UNCP Hosts 11th Annual Honoring Native Foodways


Mixed vegetables, traditionally served in the comunity were featured during the Honoring Native Foodways event. | PN Photo/Zachary Young

On Thursday, Nov. 7, UNCP hosted the 11th Annual Honoring Native Foodways event. This event showcased a range of traditional Native foods for the community to sample such as: collards, corn, deer stew, squash and tea cakes.

Honoring Native Foodways was open to all members of the campus community, as well as the community of Robeson County as a whole.

The concept of “food sovereignty” may be new to some, but this is not only a term that Native peoples across the globe are familiar with, it is a reality.

In short, food sovereignty is having access to and the ability to grow culturally appropriate foods.

In the United States, this right has not been afforded to the majority of the Native population due to countless government efforts such as the General Allotment Act of 1887.

Due to the removal of Native populations from their lands and the “purchase” of Native lands by the U.S. government, many Native peoples have been forced to abandon their homelands and inadvertently their traditional diets and medicines.

According to the website for the Center for Disease Control, Native Americans are at a greater risk of developing diabetes than any other racial group in the U.S.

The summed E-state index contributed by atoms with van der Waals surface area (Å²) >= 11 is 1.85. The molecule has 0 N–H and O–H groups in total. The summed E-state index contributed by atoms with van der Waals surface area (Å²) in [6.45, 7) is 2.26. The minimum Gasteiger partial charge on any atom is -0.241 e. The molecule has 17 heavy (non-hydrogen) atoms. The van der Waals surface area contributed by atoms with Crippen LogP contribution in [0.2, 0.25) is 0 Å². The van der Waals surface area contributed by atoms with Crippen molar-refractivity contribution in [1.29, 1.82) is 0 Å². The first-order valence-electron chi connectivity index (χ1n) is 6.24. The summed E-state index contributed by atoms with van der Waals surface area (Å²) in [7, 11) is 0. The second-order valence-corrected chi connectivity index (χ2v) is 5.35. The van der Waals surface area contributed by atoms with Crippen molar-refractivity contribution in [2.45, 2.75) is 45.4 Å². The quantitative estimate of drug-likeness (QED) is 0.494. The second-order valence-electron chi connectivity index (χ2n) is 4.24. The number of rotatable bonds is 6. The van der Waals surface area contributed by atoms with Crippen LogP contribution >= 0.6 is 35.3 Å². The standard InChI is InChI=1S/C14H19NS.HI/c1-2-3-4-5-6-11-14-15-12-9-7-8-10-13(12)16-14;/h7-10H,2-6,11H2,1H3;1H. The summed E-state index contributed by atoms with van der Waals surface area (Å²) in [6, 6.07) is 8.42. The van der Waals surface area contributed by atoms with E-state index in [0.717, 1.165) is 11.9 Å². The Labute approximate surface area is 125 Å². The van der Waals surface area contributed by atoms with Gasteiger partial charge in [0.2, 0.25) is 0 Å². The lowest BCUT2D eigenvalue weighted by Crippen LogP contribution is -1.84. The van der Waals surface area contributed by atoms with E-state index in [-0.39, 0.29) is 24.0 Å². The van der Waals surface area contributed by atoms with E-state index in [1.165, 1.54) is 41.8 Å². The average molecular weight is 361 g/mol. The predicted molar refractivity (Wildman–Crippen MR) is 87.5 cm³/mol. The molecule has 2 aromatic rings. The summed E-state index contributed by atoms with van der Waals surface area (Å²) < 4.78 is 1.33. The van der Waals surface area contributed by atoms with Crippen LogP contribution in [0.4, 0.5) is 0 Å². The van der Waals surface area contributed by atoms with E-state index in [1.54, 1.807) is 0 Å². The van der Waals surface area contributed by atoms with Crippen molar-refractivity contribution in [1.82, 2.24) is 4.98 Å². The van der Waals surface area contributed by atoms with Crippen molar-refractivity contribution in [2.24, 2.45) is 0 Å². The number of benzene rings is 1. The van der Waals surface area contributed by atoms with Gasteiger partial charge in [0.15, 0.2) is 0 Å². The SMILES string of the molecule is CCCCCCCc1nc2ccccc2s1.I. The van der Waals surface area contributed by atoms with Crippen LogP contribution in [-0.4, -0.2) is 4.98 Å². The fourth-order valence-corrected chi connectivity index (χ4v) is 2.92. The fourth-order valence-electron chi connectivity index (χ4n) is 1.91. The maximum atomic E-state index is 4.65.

This can be directly attributed to the effects of the aforementioned government policy and subsequent land treaties.

You may be currently eating Native foods without even realizing it.

Dr. Jane Haladay an American Indian Studies professor at UNCP shared that we often consume foods which are native to the Americas, foods such as: chocolate, potatoes, quinoa, salmon, tomatoes, turkey, etc.

According to Haladay, the long-term goal of Honoring Native Foodways is “to plant new seeds of understanding about the tremendous range of healthy, delicious Indigenous foods that continue to be important to Native peoples, and that continue to be available to many of us—Native and non-Native—to cook and eat.”

Cooking and eating Indigenous foods prepared in a healthy way is not only physically and/or spiritually nourishing, but it is also a way of honoring the Native peoples who have worked to maintain their food sovereignty across centuries of brutal efforts to exterminate these foods and the people themselves.

Continuing to eat and honor these foods while knowing where they come from is continuing to honor Native American people.

“It would take a significant amount of public education, shared interest, and time to make it happen… But these are discussions and decisions that local Native people themselves will have to create and control,” said Haladay.

Haladay encourages anyone who may be interested in assisting Honoring Native Foodways in the future to visit the American Indian Studies Department webpage.

On the site is a link to the event description, in addition to a recipe booklet that consists of Native food recipes.

UNCP students, staff and members of the community enjoy the Honoring Native Foodways

event in the University Center Annex. | PN Photo/ Zachary Young

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